I loved learning the massage - not only did it make me the most popular guy on planet earth with every girlfriend I had (and still does -lol!) because once she knows you can give the most amazing back, and foot massages she'll forgive almost anything!! ...but it comes in useful in other ways too... When I first learned massage I had an elderly dog with arthritis (I love dogs and all animals -just thought you should know -lol!), and my instructor gave me some tips for massaging my dogs legs to help him... and sure enough it genuinely helped, my dog was able to get up on to the couch and bed again!!
It's very easy to forget that Tai Chi is also a martial art (though most people, including me took it up just for the health benefits anyway), but I certainly learned some interesting self defence stuff in between everything else too.. It's amazing the first time you realise you can gently push an 18 stone man backwards 20 yards and he can't stop you, or that you can move the strongest persons attacking arm away with just a gentle pressure from your finger, and it's a little weird letting someone try to two handed strangle you only to find that you can easily resist their best efforts with just your throat muscles (I know you're too sensible to; but please don't try the last one without proper instruction it could be very dangerous) -strange and seemingly amazing stuff ...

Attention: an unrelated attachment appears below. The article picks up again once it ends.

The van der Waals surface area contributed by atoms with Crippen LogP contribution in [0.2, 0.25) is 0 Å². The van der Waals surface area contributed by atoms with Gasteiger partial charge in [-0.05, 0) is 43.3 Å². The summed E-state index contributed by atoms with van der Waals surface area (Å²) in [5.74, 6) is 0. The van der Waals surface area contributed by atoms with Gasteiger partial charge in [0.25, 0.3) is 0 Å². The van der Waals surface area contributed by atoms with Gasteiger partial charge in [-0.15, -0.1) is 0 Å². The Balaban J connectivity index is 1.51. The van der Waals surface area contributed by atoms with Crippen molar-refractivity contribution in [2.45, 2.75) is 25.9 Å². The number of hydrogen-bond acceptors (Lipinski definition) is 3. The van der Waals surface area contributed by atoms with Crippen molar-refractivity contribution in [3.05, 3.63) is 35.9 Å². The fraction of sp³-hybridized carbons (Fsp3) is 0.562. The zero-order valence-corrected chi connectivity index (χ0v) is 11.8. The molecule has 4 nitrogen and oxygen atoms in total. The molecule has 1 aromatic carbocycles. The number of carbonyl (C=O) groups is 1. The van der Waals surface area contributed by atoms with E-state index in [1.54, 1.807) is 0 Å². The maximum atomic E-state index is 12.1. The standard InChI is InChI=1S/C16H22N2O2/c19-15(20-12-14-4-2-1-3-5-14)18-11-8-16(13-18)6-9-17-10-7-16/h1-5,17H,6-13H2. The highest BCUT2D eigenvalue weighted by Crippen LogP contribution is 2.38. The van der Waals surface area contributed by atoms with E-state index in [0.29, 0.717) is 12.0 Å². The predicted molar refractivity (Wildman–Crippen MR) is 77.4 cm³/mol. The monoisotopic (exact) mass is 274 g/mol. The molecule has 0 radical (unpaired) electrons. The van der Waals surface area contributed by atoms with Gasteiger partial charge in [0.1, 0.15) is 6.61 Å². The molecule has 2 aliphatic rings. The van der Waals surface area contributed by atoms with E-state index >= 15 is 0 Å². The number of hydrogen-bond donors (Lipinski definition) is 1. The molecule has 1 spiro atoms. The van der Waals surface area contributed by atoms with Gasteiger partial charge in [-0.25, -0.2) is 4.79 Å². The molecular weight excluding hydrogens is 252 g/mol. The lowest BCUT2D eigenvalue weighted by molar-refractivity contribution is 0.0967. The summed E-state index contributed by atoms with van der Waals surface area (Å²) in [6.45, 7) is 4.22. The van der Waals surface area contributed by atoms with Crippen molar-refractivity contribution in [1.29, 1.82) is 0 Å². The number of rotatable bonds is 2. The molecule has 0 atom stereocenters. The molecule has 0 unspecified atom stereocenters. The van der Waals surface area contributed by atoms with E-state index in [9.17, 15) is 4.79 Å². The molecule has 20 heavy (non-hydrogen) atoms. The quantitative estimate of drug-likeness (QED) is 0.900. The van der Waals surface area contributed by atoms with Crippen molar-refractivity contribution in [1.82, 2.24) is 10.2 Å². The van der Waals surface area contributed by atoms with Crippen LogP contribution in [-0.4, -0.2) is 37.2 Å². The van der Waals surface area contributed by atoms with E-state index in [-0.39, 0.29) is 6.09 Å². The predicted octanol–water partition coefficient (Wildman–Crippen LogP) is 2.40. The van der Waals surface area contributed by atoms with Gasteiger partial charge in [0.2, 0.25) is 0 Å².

...But there's absolutely nothing 'mystical' going on here in any of these self defence moves; it really is just careful use of balance, pushing or yielding at just the right moment or having confidence in your muscle control. Self defence was a very, very small part of learning Tai Chi, and the emphasis was always on peace, or gently diverting an attacker away without hurting them... and it was never taxing or physically difficult (even for the elderly members of my class).. But I think adding the occasional self defence move in there made Tai Chi seem a more 'rounded' complete art.
(Though obviously, someone who really wants to learn lots of self defence would be better off joining a more 'combat' based martial art -as it's not a big focus for a lot of Tai Chi classes).